It was the widow and eight remaining children of Rakotojoelina Jules — dead for 16 years — who decided it was again time to hold a famadihana. They had long been saving money to build their own crypt, a sign that their branch of the family had prospered and risen in prominence.

The new structure was built a short walk from their house and was more ornate than most. A black wrought-iron gate opened onto a tiled entryway that led to the three levels of shelves where the dead were to be placed. Constructing the white-brick crypt cost $7,000, a forbidding sum in one of the world’s poorest countries.

The ceremony was certainly overdue. It usually occurs every five or seven years. In Ambohimirary, the tomb had been sealed since 1998.

But expense was a concern. Each branch of the family ordinarily invites dozens, if not hundreds of people, and tradition calls for guests to be fed fine meals that include meat. Musicians had to be hired. New clothes were needed for the living, additional shrouds for the dead. Then, too, with some corpses being moved to a new crypt, it seemed only right to renovate the old tomb so that the importance of its remaining occupants did not seem diminished.

Some in the family wanted nothing to do with it. “It’s a sheer waste of money,” said Randriamananjara Rindra, a taxi driver whose Protestant sect discouraged participation in a famadihana. “Besides, there is no relationship between the living and the dead. When you die, you’re gone.”

But Mr. Rakotojoelina’s descendants persisted and proposed a date. Other branches of the family agreed to proceed but only, as tradition dictated, once an astrologer was consulted.

So the timing awaited approval from Rakoto Mandimby, the local astrologer, or mpanandro, whose multiple skills included farming, faith-healing, performing circumcisions and observing the phases of the moon.

“I inherited my powers from my father, and he got them directly from God,” he explained, holding the lapels of his threadbare jacket.

As guests were served an ample lunch, Mr. Mandimby stood on a high perch in the hilly ground, happily flooding himself with homemade rum. Finally, with the sun at a satisfactory angle, he signaled the ritual’s start.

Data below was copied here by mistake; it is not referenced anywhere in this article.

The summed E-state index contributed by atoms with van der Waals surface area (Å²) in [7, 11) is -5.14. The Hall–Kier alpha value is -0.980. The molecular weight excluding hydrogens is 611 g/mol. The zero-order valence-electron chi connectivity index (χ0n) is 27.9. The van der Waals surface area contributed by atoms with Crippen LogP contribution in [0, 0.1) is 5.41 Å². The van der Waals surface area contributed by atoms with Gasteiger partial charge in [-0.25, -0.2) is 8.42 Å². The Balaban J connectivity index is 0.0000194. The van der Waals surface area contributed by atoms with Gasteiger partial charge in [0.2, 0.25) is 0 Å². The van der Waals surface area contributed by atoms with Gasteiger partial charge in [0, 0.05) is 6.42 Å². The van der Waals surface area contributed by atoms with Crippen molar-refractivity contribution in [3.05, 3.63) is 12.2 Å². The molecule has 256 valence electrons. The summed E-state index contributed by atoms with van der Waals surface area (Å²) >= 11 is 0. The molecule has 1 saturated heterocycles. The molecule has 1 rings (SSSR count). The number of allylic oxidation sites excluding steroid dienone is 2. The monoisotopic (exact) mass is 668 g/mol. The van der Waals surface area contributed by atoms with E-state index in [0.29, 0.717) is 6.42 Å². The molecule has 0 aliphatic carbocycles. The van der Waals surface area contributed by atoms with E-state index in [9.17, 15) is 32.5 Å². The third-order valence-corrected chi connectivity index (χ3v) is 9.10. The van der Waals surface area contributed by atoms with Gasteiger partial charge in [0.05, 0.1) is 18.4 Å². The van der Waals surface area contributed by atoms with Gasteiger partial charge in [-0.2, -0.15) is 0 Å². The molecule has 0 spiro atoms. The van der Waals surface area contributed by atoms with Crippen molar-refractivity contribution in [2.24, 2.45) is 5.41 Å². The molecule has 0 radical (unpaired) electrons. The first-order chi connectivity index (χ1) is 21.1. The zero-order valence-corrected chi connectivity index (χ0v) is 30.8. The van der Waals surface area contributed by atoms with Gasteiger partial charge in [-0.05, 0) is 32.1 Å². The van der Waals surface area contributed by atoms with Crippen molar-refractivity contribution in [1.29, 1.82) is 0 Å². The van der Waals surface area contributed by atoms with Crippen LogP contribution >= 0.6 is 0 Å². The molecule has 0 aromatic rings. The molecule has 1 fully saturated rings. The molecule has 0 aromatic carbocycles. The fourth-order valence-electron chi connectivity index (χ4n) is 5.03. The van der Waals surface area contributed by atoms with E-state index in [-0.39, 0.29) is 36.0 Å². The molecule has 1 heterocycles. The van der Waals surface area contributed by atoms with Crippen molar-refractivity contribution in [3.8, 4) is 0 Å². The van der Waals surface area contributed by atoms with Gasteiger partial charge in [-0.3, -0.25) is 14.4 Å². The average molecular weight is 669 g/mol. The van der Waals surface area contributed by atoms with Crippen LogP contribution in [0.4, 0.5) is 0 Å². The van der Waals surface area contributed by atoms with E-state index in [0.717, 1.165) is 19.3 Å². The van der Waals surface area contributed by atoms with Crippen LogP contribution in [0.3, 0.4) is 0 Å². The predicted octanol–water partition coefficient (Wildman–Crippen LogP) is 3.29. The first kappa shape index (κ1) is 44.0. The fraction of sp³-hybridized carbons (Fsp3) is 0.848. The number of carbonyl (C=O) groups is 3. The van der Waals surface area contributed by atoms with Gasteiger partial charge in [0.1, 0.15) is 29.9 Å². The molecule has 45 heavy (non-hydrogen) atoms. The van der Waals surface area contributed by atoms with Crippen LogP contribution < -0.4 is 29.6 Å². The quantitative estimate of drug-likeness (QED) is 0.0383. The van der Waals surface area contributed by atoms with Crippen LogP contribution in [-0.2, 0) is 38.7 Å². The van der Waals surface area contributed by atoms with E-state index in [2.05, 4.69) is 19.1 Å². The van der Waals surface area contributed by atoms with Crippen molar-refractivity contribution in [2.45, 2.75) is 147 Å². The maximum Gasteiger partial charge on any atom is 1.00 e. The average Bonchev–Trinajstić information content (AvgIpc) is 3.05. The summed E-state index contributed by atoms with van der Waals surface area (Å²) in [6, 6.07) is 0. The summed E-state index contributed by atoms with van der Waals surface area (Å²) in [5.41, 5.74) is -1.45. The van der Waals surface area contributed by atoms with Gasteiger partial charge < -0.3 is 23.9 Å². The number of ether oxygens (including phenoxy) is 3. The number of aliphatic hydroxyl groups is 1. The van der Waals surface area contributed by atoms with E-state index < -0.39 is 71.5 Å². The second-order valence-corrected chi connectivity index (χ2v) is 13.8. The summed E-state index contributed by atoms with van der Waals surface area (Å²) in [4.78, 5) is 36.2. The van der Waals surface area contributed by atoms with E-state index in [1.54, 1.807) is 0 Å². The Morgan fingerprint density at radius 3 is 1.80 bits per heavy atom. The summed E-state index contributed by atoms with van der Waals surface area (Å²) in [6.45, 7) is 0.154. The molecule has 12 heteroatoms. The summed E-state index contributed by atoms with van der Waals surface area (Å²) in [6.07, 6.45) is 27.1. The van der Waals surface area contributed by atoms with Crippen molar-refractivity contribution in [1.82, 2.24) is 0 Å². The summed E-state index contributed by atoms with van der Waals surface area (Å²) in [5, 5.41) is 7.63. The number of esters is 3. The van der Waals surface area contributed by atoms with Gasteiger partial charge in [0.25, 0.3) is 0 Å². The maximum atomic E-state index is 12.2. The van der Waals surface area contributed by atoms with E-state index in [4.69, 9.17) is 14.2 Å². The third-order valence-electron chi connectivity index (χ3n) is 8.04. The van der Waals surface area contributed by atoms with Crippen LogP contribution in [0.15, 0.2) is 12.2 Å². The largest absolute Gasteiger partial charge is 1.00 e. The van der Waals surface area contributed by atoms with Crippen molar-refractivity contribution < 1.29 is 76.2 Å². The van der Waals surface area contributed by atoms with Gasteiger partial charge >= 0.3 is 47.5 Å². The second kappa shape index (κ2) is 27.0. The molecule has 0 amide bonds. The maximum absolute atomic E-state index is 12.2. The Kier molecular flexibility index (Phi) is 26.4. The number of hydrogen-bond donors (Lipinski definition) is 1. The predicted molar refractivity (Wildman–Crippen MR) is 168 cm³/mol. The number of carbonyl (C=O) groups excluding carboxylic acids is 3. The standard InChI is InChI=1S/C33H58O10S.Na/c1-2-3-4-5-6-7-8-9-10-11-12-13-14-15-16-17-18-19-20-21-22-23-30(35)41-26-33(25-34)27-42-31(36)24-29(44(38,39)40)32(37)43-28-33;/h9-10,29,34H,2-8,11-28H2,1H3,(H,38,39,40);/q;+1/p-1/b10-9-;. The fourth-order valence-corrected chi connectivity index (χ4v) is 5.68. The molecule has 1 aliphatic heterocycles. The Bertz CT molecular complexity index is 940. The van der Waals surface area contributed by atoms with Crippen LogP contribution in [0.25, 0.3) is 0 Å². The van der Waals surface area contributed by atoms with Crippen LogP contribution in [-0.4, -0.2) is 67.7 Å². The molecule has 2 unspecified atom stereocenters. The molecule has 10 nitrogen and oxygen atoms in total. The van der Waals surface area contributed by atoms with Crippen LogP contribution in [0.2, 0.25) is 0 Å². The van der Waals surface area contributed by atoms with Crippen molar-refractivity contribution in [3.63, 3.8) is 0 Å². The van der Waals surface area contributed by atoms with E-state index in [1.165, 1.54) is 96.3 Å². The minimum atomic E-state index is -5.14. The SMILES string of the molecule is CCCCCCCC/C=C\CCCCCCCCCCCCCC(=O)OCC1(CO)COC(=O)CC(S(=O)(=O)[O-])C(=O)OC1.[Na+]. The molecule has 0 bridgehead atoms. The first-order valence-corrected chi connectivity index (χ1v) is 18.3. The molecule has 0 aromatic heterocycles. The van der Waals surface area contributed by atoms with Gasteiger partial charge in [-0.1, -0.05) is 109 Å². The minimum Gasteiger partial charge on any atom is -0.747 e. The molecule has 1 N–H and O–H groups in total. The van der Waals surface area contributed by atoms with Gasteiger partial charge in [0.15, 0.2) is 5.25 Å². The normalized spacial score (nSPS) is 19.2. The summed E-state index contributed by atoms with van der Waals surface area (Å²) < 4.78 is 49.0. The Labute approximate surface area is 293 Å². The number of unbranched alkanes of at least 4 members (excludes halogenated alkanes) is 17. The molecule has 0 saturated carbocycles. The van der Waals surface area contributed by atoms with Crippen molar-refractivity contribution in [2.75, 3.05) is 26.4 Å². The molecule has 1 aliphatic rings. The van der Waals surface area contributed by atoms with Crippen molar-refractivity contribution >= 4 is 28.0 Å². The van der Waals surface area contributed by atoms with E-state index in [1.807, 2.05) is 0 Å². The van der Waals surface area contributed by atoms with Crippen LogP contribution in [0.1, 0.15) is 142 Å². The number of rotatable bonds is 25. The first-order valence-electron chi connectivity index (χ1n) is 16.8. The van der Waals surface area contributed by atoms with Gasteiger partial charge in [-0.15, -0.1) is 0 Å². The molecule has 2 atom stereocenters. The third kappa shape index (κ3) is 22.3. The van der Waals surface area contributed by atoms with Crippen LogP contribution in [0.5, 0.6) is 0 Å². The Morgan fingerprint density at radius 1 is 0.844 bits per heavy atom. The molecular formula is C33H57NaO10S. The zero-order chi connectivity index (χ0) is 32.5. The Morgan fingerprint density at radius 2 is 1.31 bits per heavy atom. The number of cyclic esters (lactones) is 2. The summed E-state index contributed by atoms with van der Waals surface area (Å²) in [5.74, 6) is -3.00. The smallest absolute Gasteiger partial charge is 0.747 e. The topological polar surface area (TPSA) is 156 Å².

Each branch of the family left their homes, strolling behind their own corps of musicians along a path the mpanandro specified through the clumps of a harvested bean field.

Finally, elders with flashlights and candles entered the musty tomb, squinting in the dim light, trying to be sure who was who among the dead. Names had been written on the shrouds but the ink had faded.

As each body was brought out, encased in soiled white shrouds and mats of woven straw, there was the shouting of a name and a new eruption of excitement. Tears were discouraged, and the few people who did weep quickly mopped their eyes.

Most of the bodies were returned to the old crypt within a few hours. But the four corpses set aside for the new tomb were brought home for two more days of celebration, including a Mass said by the family’s Roman Catholic priest.

“Exhumation is a time when families show they love each other,” the Rev. Rakotomamonjy Basile told a small crowd while cautioning them not to think of the dead as having any of the powers of the living.

Rakotonirina Armand, head of yet another offshoot of the family, shrugged off the priest’s words. Death was not like a light going forever dark, he said. The dead can reach the living, their voices inserted in dreams or riding in the wind.

During the famadihana, Mr. Rakotonirina danced with the bones of Gabriel, his father; Claire, his mother; Andriamatoanirainy, his grandfather; and Jean Baptiste, his uncle.

“We made them very happy,” he said. “They told me.”